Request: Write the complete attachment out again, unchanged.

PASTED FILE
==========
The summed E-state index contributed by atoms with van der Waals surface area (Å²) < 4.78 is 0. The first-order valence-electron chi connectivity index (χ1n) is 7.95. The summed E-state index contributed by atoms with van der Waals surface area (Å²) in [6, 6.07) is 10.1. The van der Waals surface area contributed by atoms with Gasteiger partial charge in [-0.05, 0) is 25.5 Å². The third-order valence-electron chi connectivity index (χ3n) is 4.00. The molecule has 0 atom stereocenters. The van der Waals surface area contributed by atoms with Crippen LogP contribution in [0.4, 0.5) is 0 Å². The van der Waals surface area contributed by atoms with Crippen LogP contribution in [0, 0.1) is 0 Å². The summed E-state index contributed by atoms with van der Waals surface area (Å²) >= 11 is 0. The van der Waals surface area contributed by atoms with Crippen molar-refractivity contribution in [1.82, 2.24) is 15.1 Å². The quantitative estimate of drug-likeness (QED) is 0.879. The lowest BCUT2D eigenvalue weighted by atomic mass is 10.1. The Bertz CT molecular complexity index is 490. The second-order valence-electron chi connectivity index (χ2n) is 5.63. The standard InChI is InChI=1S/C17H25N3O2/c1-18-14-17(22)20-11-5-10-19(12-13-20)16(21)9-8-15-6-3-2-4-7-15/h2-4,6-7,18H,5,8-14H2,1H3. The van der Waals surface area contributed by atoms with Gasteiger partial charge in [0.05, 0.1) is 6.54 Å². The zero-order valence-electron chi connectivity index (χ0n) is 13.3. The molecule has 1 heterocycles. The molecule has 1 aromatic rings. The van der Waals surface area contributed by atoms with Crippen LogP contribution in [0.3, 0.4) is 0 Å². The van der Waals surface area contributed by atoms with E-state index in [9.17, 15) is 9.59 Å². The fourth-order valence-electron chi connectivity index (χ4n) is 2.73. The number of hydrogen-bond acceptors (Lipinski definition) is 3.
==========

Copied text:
The summed E-state index contributed by atoms with van der Waals surface area (Å²) < 4.78 is 0. The first-order valence-electron chi connectivity index (χ1n) is 7.95. The summed E-state index contributed by atoms with van der Waals surface area (Å²) in [6, 6.07) is 10.1. The van der Waals surface area contributed by atoms with Gasteiger partial charge in [-0.05, 0) is 25.5 Å². The third-order valence-electron chi connectivity index (χ3n) is 4.00. The molecule has 0 atom stereocenters. The van der Waals surface area contributed by atoms with Crippen LogP contribution in [0.4, 0.5) is 0 Å². The van der Waals surface area contributed by atoms with Crippen LogP contribution in [0, 0.1) is 0 Å². The summed E-state index contributed by atoms with van der Waals surface area (Å²) >= 11 is 0. The van der Waals surface area contributed by atoms with Crippen molar-refractivity contribution in [1.82, 2.24) is 15.1 Å². The quantitative estimate of drug-likeness (QED) is 0.879. The lowest BCUT2D eigenvalue weighted by atomic mass is 10.1. The Bertz CT molecular complexity index is 490. The second-order valence-electron chi connectivity index (χ2n) is 5.63. The standard InChI is InChI=1S/C17H25N3O2/c1-18-14-17(22)20-11-5-10-19(12-13-20)16(21)9-8-15-6-3-2-4-7-15/h2-4,6-7,18H,5,8-14H2,1H3. The van der Waals surface area contributed by atoms with Gasteiger partial charge in [0.05, 0.1) is 6.54 Å². The zero-order valence-electron chi connectivity index (χ0n) is 13.3. The molecule has 1 heterocycles. The molecule has 1 aromatic rings. The van der Waals surface area contributed by atoms with Crippen LogP contribution in [0.3, 0.4) is 0 Å². The van der Waals surface area contributed by atoms with E-state index in [9.17, 15) is 9.59 Å². The fourth-order valence-electron chi connectivity index (χ4n) is 2.73. The number of hydrogen-bond acceptors (Lipinski definition) is 3.